On Friday November 20th, 2015, within the confines of a 60 square metre ring, Australian featherweight boxer Skye Nicolson was preparing for her greatest fight to date – a spot on the Rio Australian team.
After years of gruelling preparation, she stepped in the ring to face her bout against Glasgow's 2014 gold medalist, Shelley Watts. Her battle lasted 540 seconds, and she fought for every moment, but the fight was not called in her favour and just like that her dream was over.
"I truly believed I'd done everything I could to win that spot and try to qualify for the Olympics. It was a hard loss to take because I thought I won the fight, everyone else thought I won the fight and I had convinced myself that I was going to Rio before it happened."
"I did everything I could but fell short, and just like that my Olympic dream was over."
This moment fuelled Skye's fighting spirit and was a driving force for her to work hard and make a name for herself within women's boxing.
"I learnt early on if I want to be the best, I have to put that hard work in and I have to outwork everyone else."
"It cannot be talent alone, and it can't be hard work alone – you have to have both. I am blessed to have the talent. So, I'm going to use that to my advantage and work hard."
One hundred and forty fights later, a Commonwealth Games gold medal, a World Championship bronze medal and a spot on the Australian boxing team under her belt and her fearless fighting spirit is stronger than ever.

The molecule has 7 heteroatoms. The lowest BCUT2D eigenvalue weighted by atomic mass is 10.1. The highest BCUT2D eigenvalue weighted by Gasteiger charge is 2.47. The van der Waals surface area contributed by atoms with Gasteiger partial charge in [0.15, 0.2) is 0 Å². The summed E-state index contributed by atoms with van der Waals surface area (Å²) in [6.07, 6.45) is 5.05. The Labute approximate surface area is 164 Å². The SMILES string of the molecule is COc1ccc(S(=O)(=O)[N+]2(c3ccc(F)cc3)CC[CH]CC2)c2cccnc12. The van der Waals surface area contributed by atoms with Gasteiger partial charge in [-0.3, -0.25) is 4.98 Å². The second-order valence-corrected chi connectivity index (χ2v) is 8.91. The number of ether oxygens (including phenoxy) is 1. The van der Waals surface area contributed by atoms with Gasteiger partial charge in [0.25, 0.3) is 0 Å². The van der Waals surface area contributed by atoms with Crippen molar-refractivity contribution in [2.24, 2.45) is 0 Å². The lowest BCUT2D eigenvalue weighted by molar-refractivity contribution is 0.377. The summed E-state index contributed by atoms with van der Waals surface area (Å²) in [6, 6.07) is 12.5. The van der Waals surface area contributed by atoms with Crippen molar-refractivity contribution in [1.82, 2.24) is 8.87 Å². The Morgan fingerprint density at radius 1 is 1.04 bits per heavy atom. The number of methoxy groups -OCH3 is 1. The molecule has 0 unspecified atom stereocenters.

"The Rio qualifying loss definitely made me a more resilient athlete and made me stronger. I realised how bad I want the Olympic dream and it helped push me as far as it has with the World Championships, Commonwealth Games and now Tokyo Olympics."
So, what is next for Skye Nicolson? She wants to rewrite Australian boxing history at the upcoming games.
"We have not had a boxing medal in over 30 years, and we've never had a gold medal. As Australians we're going in as underdogs, and we aren't really expected to do well at the Olympics. So, that's what I want to change, and I've got tunnel vision for gold."
From the Australian Boomers vying to rewrite Australian basketball, to 800m athlete Morgan Mitchell striving to beat the Australian record and our 60,000 customers who are all chasing their own version of the Aussie dream, Signet is proud to support Aussie dreams since 1968.
We sat down with Skye in the lead-up to the games and spoke about a day in the life of an Australian boxer.